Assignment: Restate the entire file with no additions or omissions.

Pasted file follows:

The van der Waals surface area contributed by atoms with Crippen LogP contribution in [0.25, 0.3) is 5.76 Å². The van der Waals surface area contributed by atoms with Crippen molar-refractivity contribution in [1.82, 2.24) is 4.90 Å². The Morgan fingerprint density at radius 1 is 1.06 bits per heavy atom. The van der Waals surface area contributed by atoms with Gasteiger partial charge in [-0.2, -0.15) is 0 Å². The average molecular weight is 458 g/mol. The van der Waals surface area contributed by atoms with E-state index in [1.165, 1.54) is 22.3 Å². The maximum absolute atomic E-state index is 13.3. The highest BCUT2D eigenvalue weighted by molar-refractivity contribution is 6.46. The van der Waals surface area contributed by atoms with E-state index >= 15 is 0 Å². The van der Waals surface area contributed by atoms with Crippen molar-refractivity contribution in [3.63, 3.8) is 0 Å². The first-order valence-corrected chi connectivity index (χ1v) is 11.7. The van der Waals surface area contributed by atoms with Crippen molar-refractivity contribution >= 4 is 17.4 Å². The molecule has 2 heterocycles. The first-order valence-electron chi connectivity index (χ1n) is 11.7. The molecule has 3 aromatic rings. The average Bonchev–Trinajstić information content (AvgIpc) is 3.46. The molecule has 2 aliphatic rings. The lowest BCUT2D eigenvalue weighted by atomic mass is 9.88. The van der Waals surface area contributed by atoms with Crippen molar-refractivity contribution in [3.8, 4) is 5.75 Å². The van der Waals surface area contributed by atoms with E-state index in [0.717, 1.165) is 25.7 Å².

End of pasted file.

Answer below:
The van der Waals surface area contributed by atoms with Crippen LogP contribution in [0.25, 0.3) is 5.76 Å². The van der Waals surface area contributed by atoms with Crippen molar-refractivity contribution in [1.82, 2.24) is 4.90 Å². The Morgan fingerprint density at radius 1 is 1.06 bits per heavy atom. The van der Waals surface area contributed by atoms with Gasteiger partial charge in [-0.2, -0.15) is 0 Å². The average molecular weight is 458 g/mol. The van der Waals surface area contributed by atoms with E-state index in [1.165, 1.54) is 22.3 Å². The maximum absolute atomic E-state index is 13.3. The highest BCUT2D eigenvalue weighted by molar-refractivity contribution is 6.46. The van der Waals surface area contributed by atoms with E-state index >= 15 is 0 Å². The van der Waals surface area contributed by atoms with Crippen molar-refractivity contribution in [3.63, 3.8) is 0 Å². The first-order valence-corrected chi connectivity index (χ1v) is 11.7. The van der Waals surface area contributed by atoms with Crippen molar-refractivity contribution >= 4 is 17.4 Å². The molecule has 2 heterocycles. The first-order valence-electron chi connectivity index (χ1n) is 11.7. The molecule has 3 aromatic rings. The average Bonchev–Trinajstić information content (AvgIpc) is 3.46. The molecule has 2 aliphatic rings. The lowest BCUT2D eigenvalue weighted by atomic mass is 9.88. The van der Waals surface area contributed by atoms with Crippen molar-refractivity contribution in [3.8, 4) is 5.75 Å². The van der Waals surface area contributed by atoms with E-state index in [0.717, 1.165) is 25.7 Å².